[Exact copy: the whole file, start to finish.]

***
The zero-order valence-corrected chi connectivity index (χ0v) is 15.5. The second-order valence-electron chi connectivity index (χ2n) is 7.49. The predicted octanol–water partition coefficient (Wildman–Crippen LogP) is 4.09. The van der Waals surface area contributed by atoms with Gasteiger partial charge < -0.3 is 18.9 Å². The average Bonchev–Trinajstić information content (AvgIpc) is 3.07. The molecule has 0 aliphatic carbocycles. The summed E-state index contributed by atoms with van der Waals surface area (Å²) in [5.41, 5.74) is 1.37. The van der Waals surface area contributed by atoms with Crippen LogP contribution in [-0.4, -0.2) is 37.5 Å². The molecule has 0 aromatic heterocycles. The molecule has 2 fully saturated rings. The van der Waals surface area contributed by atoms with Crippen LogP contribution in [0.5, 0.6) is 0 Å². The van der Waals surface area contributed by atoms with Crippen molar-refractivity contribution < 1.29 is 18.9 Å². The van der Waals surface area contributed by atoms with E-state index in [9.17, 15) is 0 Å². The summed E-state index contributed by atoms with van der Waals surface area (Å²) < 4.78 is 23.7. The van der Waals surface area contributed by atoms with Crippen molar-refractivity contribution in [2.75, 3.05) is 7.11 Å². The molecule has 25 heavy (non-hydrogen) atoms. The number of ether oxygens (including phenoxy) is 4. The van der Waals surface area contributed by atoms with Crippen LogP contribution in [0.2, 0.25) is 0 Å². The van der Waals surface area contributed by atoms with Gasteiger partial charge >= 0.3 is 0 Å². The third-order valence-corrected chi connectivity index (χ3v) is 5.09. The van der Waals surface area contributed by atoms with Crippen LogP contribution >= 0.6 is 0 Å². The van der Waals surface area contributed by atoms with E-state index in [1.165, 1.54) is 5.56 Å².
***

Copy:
The zero-order valence-corrected chi connectivity index (χ0v) is 15.5. The second-order valence-electron chi connectivity index (χ2n) is 7.49. The predicted octanol–water partition coefficient (Wildman–Crippen LogP) is 4.09. The van der Waals surface area contributed by atoms with Gasteiger partial charge < -0.3 is 18.9 Å². The average Bonchev–Trinajstić information content (AvgIpc) is 3.07. The molecule has 0 aliphatic carbocycles. The summed E-state index contributed by atoms with van der Waals surface area (Å²) in [5.41, 5.74) is 1.37. The van der Waals surface area contributed by atoms with Crippen LogP contribution in [-0.4, -0.2) is 37.5 Å². The molecule has 0 aromatic heterocycles. The molecule has 2 fully saturated rings. The van der Waals surface area contributed by atoms with Crippen LogP contribution in [0.5, 0.6) is 0 Å². The van der Waals surface area contributed by atoms with Crippen molar-refractivity contribution < 1.29 is 18.9 Å². The van der Waals surface area contributed by atoms with E-state index in [9.17, 15) is 0 Å². The summed E-state index contributed by atoms with van der Waals surface area (Å²) < 4.78 is 23.7. The van der Waals surface area contributed by atoms with Crippen molar-refractivity contribution in [2.75, 3.05) is 7.11 Å². The molecule has 25 heavy (non-hydrogen) atoms. The number of ether oxygens (including phenoxy) is 4. The van der Waals surface area contributed by atoms with Crippen LogP contribution in [0.2, 0.25) is 0 Å². The van der Waals surface area contributed by atoms with Gasteiger partial charge >= 0.3 is 0 Å². The third-order valence-corrected chi connectivity index (χ3v) is 5.09. The van der Waals surface area contributed by atoms with Crippen LogP contribution >= 0.6 is 0 Å². The van der Waals surface area contributed by atoms with E-state index in [1.165, 1.54) is 5.56 Å².